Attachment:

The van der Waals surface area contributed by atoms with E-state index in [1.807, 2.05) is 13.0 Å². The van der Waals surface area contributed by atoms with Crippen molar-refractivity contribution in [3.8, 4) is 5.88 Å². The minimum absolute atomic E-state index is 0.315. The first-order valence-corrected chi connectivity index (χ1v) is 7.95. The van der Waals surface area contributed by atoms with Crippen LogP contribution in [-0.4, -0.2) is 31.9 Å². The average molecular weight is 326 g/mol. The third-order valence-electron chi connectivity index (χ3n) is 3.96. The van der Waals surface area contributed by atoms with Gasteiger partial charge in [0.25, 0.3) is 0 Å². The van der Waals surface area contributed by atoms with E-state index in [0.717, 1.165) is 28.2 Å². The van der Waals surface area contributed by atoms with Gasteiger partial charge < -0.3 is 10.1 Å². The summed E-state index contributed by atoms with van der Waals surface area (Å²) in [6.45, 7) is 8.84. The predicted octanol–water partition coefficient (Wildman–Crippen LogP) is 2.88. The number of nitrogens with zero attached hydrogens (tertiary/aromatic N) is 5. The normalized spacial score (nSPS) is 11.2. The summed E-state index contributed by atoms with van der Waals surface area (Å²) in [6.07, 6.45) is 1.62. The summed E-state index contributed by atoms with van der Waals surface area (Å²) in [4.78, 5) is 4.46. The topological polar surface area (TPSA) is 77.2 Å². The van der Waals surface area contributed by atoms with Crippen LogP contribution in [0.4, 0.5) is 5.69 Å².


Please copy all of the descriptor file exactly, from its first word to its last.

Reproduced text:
The van der Waals surface area contributed by atoms with E-state index in [1.807, 2.05) is 13.0 Å². The van der Waals surface area contributed by atoms with Crippen molar-refractivity contribution in [3.8, 4) is 5.88 Å². The minimum absolute atomic E-state index is 0.315. The first-order valence-corrected chi connectivity index (χ1v) is 7.95. The van der Waals surface area contributed by atoms with Crippen LogP contribution in [-0.4, -0.2) is 31.9 Å². The average molecular weight is 326 g/mol. The third-order valence-electron chi connectivity index (χ3n) is 3.96. The van der Waals surface area contributed by atoms with Gasteiger partial charge in [0.25, 0.3) is 0 Å². The van der Waals surface area contributed by atoms with E-state index in [0.717, 1.165) is 28.2 Å². The van der Waals surface area contributed by atoms with Gasteiger partial charge < -0.3 is 10.1 Å². The summed E-state index contributed by atoms with van der Waals surface area (Å²) in [6.45, 7) is 8.84. The predicted octanol–water partition coefficient (Wildman–Crippen LogP) is 2.88. The number of nitrogens with zero attached hydrogens (tertiary/aromatic N) is 5. The normalized spacial score (nSPS) is 11.2. The summed E-state index contributed by atoms with van der Waals surface area (Å²) in [6.07, 6.45) is 1.62. The summed E-state index contributed by atoms with van der Waals surface area (Å²) in [4.78, 5) is 4.46. The topological polar surface area (TPSA) is 77.2 Å². The van der Waals surface area contributed by atoms with Crippen LogP contribution in [0.4, 0.5) is 5.69 Å².